Expert: Teenagers’ exposure to sports betting a risky gamble in Massachusetts
Young people in the Commonwealth were already exposed to sports betting even before it was made legal last month. So, what will Massachusetts do to keep kids from gambling?
Television ads for sportsbooks in neighboring Connecticut, New Hampshire and Rhode Island air regularly during Red Sox and Patriots games. Enticing ads on social media offer free play, claim to be “risk-free,” and promote gambling as a fun and even useful skill to have.
Marlene Warner, executive director of the Massachusetts Council on Gaming and Health, said more ads will soon be everywhere, and state regulators need to consider the cumulative impact on kids.
“When you see top-level athletes and actors promoting these brands — and we’re talking about the Michael Jordans, the Jamie Foxes of the world, that are well known to kids — that’s of some dramatic concern,” Warner contended.
Warner also worries about the availability of sports kiosks to place quick bets, and the expansion of sports betting at racetracks and casinos, where some teens can often pass for the legal age of 21.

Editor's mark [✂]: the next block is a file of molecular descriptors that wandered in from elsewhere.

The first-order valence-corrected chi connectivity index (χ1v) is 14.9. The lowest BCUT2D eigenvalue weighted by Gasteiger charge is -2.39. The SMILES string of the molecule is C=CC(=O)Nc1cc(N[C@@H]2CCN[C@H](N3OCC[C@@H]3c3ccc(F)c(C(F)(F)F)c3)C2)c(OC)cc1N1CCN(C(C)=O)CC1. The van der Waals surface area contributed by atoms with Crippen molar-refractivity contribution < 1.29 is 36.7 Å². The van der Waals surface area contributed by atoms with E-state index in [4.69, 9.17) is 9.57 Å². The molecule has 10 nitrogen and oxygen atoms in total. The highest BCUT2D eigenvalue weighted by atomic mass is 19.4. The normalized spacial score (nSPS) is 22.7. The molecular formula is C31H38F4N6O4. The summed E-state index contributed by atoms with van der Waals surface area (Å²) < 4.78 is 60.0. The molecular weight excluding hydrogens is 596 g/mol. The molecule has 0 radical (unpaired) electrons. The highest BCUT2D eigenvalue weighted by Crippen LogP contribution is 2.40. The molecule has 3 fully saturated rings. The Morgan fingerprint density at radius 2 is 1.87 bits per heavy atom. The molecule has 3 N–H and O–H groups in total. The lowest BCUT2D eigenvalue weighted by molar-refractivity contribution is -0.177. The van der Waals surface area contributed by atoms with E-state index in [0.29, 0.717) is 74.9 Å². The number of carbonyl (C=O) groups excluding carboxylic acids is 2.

The National Council on Problem Gambling reports 60%-80% of high school students say they have gambled for money in the past year, making them a top priority for safeguards as the state expands access to sports betting.
Warner thinks regulators should pay special attention to esports betting, which she argued is particularly appealing to teens. She noted while most sports betting operators are good about keeping kids off mailing lists and directing ads away from youth, not all affiliates and vendors tied to those companies are as careful.
“There are linked efforts through places like Reddit, or various other platforms, where they have a lot less control,” Warner explained. “These affiliates or vendors, they have a lot of power to influence kids.”
Research estimates 4%-6% of high school students are addicted to gambling, mostly sports betting.
Massachusetts promotes online tools to help gamblers know when to “say when,” including GameSense and PlayMyWay. But Warner urged for now, it is important to let kids be kids, and wait until they are of legal age before they are taught how to gamble.